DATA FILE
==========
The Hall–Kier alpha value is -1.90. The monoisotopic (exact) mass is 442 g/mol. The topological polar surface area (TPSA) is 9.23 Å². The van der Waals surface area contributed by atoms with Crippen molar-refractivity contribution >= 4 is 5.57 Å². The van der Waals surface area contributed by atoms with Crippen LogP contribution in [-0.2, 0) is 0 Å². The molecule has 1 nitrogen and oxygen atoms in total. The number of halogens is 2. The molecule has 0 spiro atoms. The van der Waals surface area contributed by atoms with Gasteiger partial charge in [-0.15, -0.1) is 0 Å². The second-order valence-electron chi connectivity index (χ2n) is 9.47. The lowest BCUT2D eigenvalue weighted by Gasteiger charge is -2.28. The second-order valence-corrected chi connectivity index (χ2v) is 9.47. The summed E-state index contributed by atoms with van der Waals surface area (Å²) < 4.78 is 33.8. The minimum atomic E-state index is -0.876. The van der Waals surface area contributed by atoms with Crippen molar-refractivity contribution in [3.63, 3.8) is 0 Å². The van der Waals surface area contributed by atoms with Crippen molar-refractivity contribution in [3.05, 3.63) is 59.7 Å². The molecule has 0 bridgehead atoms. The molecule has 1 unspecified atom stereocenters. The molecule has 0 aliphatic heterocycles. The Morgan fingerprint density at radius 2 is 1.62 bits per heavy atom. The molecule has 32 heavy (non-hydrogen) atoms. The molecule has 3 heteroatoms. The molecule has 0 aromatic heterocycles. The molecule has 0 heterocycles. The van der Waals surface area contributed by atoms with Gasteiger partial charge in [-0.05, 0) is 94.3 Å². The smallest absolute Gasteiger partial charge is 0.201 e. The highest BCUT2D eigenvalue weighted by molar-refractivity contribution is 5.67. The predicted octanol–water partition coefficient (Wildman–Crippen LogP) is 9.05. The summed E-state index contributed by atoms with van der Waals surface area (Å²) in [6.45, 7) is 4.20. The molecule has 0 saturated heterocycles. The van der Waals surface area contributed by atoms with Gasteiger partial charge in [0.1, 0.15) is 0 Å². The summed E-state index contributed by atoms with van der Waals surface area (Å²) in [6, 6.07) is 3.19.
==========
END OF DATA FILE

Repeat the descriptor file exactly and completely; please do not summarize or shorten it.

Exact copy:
The Hall–Kier alpha value is -1.90. The monoisotopic (exact) mass is 442 g/mol. The topological polar surface area (TPSA) is 9.23 Å². The van der Waals surface area contributed by atoms with Crippen molar-refractivity contribution >= 4 is 5.57 Å². The van der Waals surface area contributed by atoms with Crippen LogP contribution in [-0.2, 0) is 0 Å². The molecule has 1 nitrogen and oxygen atoms in total. The number of halogens is 2. The molecule has 0 spiro atoms. The van der Waals surface area contributed by atoms with Gasteiger partial charge in [-0.15, -0.1) is 0 Å². The second-order valence-electron chi connectivity index (χ2n) is 9.47. The lowest BCUT2D eigenvalue weighted by Gasteiger charge is -2.28. The second-order valence-corrected chi connectivity index (χ2v) is 9.47. The summed E-state index contributed by atoms with van der Waals surface area (Å²) < 4.78 is 33.8. The minimum atomic E-state index is -0.876. The van der Waals surface area contributed by atoms with Crippen molar-refractivity contribution in [3.63, 3.8) is 0 Å². The van der Waals surface area contributed by atoms with Crippen molar-refractivity contribution in [3.05, 3.63) is 59.7 Å². The molecule has 0 bridgehead atoms. The molecule has 1 unspecified atom stereocenters. The molecule has 0 aliphatic heterocycles. The Morgan fingerprint density at radius 2 is 1.62 bits per heavy atom. The molecule has 32 heavy (non-hydrogen) atoms. The molecule has 3 heteroatoms. The molecule has 0 aromatic heterocycles. The molecule has 0 heterocycles. The van der Waals surface area contributed by atoms with Gasteiger partial charge in [-0.05, 0) is 94.3 Å². The smallest absolute Gasteiger partial charge is 0.201 e. The highest BCUT2D eigenvalue weighted by molar-refractivity contribution is 5.67. The predicted octanol–water partition coefficient (Wildman–Crippen LogP) is 9.05. The summed E-state index contributed by atoms with van der Waals surface area (Å²) in [6.45, 7) is 4.20. The molecule has 0 saturated heterocycles. The van der Waals surface area contributed by atoms with Gasteiger partial charge in [0.1, 0.15) is 0 Å². The summed E-state index contributed by atoms with van der Waals surface area (Å²) in [6, 6.07) is 3.19.